Has it been weeks maybe months since you prayed properly? Has the Bible again become a strange book? Perhaps you still attend church services, but you don't feel you belong anymore. You feel like a fraud. You feel God is no longer your friend, and you expect Him to lower the boom on you any day.

You are on the verge of ruining the most wonderful and important opportunity that any human could be given - a chance to be in the first resurrection! And the tragic thing about all this is that there is no one to blame but yourself.

You know that -- but you no longer know what to do.

God knows, too, and He does know what to do!

Look what He did for David.

God was not prepared just to give up on David. God must have watched with great concern as David's spiritual life collapsed.

 We can only imagine David's state of mind in those awful weeks or months - his despair, his growing feeling of alienation
from God, the hollowness as the Holy Spirit within him began to be quenched.

But David did not look for God.
So God went looking for him!

God sent Nathan the prophet to try to bring David to his senses (II Samuel 12:1-15). It worked. David heeded Nathan's stern correction and repented. No Justification. No excuses. Just a heartfelt "I have sinned against the Lord" (11 Samuel 12:13).

As David uttered those words, all heaven must have breathed a deep sigh of relief. David woke up and got back on the track to salvation.

You can, too. God has not changed. he will still fight for His sheep.

In David's case, God was not about to stand by and let this wonderful man fall away just because David had allowed himself to get down and out spiritually.

Think about this if you have allowed yourself to get into David's condition. Do you feel cut off that your prayers are going unheard? Is your appetite for God and His way dropping off?

Do you find yourself drifting back into your old ways, and lacking the will to do anything about it? Do you feel that God has lost interest in you --- and that you really can't blame Him, given your lack of interest for Him?

Then remember how God came looking for David!

And consider the parable of the good shepherd who leaves the 99 and goes looking for the one lost sheep. It's in Matthew 18, verses 10-14. See how it ends: "It is not the will of your Father who is in heaven that one of these little ones should perish" (verse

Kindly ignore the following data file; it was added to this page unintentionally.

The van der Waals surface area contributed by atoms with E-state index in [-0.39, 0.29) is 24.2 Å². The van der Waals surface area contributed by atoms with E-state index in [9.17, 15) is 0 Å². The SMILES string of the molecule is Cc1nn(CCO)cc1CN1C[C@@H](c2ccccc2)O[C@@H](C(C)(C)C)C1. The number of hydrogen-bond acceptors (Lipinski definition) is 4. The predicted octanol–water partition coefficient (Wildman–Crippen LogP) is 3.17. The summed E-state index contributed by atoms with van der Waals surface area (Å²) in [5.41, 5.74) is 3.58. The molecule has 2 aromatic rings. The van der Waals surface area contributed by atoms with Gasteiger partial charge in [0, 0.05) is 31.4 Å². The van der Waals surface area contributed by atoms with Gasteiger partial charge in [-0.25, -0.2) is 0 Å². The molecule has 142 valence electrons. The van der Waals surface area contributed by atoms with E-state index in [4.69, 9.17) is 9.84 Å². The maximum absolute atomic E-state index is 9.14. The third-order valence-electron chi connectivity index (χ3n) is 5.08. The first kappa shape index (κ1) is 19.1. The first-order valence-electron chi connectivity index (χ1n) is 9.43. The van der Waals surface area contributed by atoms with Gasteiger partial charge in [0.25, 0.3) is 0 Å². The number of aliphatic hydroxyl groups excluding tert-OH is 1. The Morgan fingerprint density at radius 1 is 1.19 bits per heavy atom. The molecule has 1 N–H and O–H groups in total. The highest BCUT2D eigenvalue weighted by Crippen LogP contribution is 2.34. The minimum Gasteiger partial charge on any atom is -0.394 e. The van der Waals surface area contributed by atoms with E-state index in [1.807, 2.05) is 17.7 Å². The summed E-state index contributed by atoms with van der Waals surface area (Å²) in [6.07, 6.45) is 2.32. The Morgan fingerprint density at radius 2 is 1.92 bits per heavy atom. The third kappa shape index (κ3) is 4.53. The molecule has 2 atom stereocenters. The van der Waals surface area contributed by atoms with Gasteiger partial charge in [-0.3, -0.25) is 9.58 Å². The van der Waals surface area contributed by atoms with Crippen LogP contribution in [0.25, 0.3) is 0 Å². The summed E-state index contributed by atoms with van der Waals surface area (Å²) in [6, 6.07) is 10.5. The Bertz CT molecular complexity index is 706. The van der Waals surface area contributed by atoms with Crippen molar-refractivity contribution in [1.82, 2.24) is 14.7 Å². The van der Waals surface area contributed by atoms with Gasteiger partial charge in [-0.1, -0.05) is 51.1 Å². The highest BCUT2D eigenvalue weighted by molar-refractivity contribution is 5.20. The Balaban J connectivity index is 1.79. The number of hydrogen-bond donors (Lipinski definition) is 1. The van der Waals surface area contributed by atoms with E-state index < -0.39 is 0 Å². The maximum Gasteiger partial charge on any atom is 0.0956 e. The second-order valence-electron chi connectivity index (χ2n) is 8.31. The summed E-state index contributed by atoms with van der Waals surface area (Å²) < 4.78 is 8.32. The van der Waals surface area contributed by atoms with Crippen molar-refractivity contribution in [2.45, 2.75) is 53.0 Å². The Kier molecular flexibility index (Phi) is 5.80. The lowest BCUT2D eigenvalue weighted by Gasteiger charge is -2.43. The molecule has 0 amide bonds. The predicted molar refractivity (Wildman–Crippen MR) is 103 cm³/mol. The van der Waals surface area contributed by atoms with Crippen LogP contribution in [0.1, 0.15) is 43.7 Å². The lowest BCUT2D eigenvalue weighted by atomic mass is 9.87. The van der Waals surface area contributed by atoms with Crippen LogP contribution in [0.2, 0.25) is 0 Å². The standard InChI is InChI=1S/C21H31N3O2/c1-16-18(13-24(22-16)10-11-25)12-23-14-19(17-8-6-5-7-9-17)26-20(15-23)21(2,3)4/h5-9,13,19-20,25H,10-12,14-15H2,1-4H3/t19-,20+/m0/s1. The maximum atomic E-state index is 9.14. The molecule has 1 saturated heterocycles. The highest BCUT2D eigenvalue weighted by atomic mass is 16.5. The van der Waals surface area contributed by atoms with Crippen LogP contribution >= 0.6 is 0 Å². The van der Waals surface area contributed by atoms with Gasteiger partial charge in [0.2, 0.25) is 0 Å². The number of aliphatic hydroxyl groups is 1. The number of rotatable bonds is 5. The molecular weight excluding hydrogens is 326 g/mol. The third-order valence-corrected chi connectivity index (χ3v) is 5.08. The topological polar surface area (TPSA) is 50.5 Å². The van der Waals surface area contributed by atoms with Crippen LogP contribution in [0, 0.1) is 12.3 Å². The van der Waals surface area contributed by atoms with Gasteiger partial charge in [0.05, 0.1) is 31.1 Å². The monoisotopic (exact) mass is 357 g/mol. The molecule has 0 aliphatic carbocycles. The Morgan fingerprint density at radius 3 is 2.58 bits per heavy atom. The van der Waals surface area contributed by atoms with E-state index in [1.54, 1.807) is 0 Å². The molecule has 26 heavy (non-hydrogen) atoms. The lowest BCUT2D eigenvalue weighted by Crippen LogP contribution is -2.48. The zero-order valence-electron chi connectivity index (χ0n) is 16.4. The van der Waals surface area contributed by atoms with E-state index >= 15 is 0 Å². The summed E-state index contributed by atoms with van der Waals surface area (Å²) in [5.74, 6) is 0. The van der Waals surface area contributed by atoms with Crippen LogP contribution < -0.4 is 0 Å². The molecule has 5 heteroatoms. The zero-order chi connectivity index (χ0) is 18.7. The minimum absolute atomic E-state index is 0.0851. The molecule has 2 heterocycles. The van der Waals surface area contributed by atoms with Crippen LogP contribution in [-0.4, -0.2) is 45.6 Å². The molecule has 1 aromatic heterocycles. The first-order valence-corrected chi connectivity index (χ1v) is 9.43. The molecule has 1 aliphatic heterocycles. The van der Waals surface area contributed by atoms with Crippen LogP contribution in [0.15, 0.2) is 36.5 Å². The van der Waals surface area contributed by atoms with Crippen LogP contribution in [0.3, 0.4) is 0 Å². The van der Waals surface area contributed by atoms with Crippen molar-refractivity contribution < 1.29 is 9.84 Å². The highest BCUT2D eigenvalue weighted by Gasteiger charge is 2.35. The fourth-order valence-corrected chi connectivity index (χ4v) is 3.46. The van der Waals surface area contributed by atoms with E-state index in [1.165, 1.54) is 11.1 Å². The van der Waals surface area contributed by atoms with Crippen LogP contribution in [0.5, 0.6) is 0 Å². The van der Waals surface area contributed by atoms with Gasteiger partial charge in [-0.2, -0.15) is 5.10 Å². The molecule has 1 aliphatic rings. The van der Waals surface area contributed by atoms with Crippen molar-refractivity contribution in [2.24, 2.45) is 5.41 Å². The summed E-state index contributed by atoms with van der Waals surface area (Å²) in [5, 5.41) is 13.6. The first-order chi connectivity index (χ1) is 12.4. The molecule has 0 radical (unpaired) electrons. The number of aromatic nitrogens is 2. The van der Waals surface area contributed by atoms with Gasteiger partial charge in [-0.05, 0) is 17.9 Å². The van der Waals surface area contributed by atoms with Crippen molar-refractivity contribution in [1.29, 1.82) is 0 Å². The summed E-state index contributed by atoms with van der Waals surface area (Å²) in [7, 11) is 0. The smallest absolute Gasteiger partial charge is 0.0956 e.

14). David was one of those little ones --- and so are you. And that means that somewhere out there the Good Shepherd is looking for you.

So do what David did. Admit the problem whatever it is. And pray. Yes, it's hard if you have gotten away from it but
force yourself. Lost sheep bleat till the shepherd finds them. Fast and pray if need be. Fasting focuses the mind wonderfully! Get
help and counsel from a servant of God. Lost sheep often can't make it back by themselves. They need a friendly shepherd to help them (Luke 15:5).

Don't be too proud to get help. Whatever it is that has estranged you from God, it is hardly as bad as David's sins adultery, deceit and the murder of a faithful, trusting friend. You haven't done that, have you? (And even if you have -- you aren't the first person to do so).

God wants you

After David repented, he wrote Psalm 51, which shows how deeply he understood.

He realized how badly he had let God down, and now he wanted to be restored to full favor, with the holy Spirit again guiding and leading him (verses 10-1 1 ). He wanted once more to anticipate salvation (verse 12). He wanted to have back everything that he had so nearly thrown away.

But why? Not just so he would be OK. David understood his calling. Notice verse 13: "Then I will teach transgressors Your ways, and sinners shall be converted to You."

David asked God to restore him to useful service in His Work.

In the same way, God doesn't call anyone in this age as a favor, but because he has something for them to do. In this end-time Work of God, there is much to do and not enough laborers (Matthew 9:37-38).

If you have dropped aside, you are needed back. God won't replace you until He has given up looking for you.

You don't have to give in to despair and hopelessness. Swallow your pride. Ask God to work with you as He did with David.
You may be in a spiritual mess, but there is a way out.

Poor, faithful Uriah died in a battle not far from where I am writing this, but one day he will be resurrected.
But David came
very close to losing his life forever.

What about you?